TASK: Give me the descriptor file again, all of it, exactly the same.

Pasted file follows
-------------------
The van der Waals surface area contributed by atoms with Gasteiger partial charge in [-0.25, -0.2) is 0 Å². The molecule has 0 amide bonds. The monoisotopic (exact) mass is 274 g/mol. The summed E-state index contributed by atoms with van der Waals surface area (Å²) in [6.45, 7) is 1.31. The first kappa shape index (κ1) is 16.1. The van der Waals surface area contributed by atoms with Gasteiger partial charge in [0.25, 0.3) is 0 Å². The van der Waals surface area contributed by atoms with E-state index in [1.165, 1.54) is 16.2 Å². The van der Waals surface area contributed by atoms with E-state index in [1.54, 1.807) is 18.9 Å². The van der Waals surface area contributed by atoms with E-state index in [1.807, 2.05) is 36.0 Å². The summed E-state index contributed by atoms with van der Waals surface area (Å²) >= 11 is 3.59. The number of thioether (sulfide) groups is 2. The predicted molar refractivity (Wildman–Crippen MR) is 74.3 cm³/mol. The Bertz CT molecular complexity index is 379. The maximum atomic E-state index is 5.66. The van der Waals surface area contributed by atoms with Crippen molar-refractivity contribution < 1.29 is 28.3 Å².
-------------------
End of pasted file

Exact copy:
The van der Waals surface area contributed by atoms with Gasteiger partial charge in [-0.25, -0.2) is 0 Å². The molecule has 0 amide bonds. The monoisotopic (exact) mass is 274 g/mol. The summed E-state index contributed by atoms with van der Waals surface area (Å²) in [6.45, 7) is 1.31. The first kappa shape index (κ1) is 16.1. The van der Waals surface area contributed by atoms with Gasteiger partial charge in [0.25, 0.3) is 0 Å². The van der Waals surface area contributed by atoms with E-state index in [1.165, 1.54) is 16.2 Å². The van der Waals surface area contributed by atoms with E-state index in [1.54, 1.807) is 18.9 Å². The van der Waals surface area contributed by atoms with E-state index in [1.807, 2.05) is 36.0 Å². The summed E-state index contributed by atoms with van der Waals surface area (Å²) >= 11 is 3.59. The number of thioether (sulfide) groups is 2. The predicted molar refractivity (Wildman–Crippen MR) is 74.3 cm³/mol. The Bertz CT molecular complexity index is 379. The maximum atomic E-state index is 5.66. The van der Waals surface area contributed by atoms with Crippen molar-refractivity contribution < 1.29 is 28.3 Å².